Opinion Former Article

Budget: Rebalancing of rhetoric on tax compliance a step forward

Tax advisers have noted that the Government today extended the gamut of tax compliance measures from tackling evasion, avoidance and planning to also encompass tackling ‘imbalances in the tax system’.

Commenting, CIOT Tax Policy Director Patrick Stevens said:

“In the past, Governments have announced each year how much tax receipts are going to be increased by tackling evasion and avoidance. Many of the changes made are then simply changing tax rules rather than closing down some abuse of the system. So many rule changes and demands for action have been referred to as anti-avoidance, nobody really knows what the phrase now means.

“In this respect today’s Budget is a step forward. As well as stopping evasion and avoidance, the Chancellor is now "rebalancing the tax system" to get a result that he thinks is fairer. This is helpful as he is no longer referring to many old activities as avoidance. He is just changing his mind about what he thinks the rules should say. It is to be hoped that more transparency in this area will make it clear that many activities of taxpayers, complained about by politicians, are not avoidance but a previous policy someone did not like.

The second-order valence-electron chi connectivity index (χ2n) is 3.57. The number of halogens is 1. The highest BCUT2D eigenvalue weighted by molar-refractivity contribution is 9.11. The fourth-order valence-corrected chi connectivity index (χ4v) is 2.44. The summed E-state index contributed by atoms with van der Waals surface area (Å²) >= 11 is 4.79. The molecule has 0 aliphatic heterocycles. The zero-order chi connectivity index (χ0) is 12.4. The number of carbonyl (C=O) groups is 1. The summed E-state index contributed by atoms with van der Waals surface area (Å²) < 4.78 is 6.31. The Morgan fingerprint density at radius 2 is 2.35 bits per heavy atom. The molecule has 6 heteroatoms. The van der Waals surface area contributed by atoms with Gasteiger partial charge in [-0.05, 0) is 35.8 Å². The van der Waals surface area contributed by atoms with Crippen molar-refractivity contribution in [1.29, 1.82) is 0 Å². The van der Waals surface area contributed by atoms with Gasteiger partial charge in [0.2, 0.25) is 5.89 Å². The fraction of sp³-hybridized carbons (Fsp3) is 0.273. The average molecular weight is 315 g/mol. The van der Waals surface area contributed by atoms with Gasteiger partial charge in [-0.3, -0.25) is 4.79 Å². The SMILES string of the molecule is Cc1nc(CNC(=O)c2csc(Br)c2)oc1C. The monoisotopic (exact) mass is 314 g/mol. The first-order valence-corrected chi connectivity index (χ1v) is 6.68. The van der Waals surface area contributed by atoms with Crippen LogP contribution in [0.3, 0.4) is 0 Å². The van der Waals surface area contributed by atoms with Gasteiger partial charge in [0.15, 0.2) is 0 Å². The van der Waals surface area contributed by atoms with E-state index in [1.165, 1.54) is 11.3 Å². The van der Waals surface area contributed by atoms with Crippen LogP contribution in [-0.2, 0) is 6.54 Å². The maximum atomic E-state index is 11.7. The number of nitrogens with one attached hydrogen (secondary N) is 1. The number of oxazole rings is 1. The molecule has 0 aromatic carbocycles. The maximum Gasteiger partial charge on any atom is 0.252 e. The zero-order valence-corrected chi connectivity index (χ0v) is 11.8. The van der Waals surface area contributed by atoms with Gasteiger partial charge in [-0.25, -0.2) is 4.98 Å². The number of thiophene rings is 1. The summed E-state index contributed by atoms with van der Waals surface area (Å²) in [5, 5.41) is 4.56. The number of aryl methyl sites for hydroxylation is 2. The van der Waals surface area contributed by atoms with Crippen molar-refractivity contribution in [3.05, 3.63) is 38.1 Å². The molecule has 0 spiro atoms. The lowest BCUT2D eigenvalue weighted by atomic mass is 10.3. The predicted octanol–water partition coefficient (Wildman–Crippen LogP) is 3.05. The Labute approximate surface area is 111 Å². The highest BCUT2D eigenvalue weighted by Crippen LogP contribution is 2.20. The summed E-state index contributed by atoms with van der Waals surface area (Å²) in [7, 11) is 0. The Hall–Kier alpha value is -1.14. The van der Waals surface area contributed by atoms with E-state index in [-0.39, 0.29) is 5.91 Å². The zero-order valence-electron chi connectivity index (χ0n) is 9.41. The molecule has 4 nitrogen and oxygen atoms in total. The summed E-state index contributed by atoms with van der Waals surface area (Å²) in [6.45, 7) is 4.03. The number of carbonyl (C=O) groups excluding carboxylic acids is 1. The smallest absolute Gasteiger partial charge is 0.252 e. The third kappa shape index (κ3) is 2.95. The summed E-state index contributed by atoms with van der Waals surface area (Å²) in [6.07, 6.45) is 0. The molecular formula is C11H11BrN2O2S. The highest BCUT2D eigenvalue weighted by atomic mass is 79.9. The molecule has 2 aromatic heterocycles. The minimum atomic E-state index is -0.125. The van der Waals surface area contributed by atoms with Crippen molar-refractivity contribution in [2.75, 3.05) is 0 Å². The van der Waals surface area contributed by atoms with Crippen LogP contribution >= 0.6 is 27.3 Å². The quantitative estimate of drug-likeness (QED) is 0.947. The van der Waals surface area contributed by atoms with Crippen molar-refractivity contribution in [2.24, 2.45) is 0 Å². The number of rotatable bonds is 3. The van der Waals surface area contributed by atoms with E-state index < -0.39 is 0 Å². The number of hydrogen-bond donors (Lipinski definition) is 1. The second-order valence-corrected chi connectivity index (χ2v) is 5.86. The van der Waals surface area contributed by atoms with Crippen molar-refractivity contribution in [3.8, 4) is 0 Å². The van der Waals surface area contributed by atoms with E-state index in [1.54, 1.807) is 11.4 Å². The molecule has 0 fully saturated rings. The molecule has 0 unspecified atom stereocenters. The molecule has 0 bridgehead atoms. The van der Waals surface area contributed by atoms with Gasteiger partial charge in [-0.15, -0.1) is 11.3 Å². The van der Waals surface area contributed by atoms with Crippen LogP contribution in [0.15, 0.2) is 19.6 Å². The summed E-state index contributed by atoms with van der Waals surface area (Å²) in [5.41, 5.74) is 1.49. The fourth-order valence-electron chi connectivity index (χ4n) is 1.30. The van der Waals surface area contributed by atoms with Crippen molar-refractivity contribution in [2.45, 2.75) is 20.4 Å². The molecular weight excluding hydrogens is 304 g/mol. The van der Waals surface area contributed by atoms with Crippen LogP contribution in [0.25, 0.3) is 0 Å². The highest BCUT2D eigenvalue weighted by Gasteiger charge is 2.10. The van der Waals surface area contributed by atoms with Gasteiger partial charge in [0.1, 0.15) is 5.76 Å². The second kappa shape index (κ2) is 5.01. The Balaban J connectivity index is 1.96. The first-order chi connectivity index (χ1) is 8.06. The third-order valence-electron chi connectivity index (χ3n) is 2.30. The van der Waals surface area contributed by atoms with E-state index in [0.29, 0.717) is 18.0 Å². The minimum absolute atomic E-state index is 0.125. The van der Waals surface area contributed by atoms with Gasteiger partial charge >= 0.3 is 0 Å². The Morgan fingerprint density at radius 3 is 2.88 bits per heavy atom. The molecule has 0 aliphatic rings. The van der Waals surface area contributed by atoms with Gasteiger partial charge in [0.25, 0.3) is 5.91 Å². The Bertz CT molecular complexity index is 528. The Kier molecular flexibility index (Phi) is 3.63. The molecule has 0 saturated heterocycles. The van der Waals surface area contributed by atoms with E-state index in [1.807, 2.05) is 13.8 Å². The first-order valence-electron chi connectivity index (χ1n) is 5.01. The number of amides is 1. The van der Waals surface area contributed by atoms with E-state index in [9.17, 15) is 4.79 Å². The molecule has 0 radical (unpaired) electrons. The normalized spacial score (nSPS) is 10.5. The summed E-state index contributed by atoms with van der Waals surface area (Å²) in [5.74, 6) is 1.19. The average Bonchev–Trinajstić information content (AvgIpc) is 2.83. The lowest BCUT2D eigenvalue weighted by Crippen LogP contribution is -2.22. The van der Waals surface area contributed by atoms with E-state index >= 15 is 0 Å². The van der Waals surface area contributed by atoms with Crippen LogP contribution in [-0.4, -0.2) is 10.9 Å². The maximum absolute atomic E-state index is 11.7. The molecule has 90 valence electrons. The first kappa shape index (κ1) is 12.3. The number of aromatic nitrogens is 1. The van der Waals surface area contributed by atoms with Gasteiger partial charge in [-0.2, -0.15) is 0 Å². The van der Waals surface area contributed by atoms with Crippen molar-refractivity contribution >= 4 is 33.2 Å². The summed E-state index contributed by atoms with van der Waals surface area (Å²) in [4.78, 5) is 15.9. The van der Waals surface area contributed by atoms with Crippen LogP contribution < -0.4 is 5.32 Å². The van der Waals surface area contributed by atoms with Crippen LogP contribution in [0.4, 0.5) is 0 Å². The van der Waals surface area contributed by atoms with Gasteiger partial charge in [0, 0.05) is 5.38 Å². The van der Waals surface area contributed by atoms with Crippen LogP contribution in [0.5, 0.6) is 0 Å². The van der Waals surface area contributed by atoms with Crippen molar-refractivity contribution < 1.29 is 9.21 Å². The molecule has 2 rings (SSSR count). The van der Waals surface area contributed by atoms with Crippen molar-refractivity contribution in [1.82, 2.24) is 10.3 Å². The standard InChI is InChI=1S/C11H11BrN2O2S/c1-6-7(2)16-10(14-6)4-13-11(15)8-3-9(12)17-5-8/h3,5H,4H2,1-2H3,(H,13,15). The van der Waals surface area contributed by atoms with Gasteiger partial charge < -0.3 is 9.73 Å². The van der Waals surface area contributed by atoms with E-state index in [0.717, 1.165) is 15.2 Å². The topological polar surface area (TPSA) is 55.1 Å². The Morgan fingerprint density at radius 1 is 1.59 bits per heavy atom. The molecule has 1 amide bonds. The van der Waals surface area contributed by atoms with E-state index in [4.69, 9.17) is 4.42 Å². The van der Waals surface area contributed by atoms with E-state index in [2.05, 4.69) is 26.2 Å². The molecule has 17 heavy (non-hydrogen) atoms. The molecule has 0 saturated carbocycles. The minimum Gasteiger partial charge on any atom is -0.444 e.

“This new category of tax changes will contribute to the promised £5 billion a year of additional compliance revenue by the end of this Parliament. Some will question whether this moves the goalposts in this area to bring in changes most would consider simply tax increases.”

CIOT has also welcomed the announcement of extra resources for HMRC but called for some to be spent on improving the service the tax authority provides to taxpayers. Patrick Stevens said:

“HMRC has been given an extra £750m to increase its tax collection activities. This must surely be a good decision for the country but part of the money should be spent on getting the general activities of the Department back under control. Recent revelations about the failure of many taxpayers to get through to HMRC by phone and hundreds of thousands of unanswered letters mean that some of the Revenue's new resources must be spent there.”


Notes

1.       As announced at the Summer Budget, the government is restricting tax relief for finance costs on residential properties to the basic rate of income tax from April 2017.

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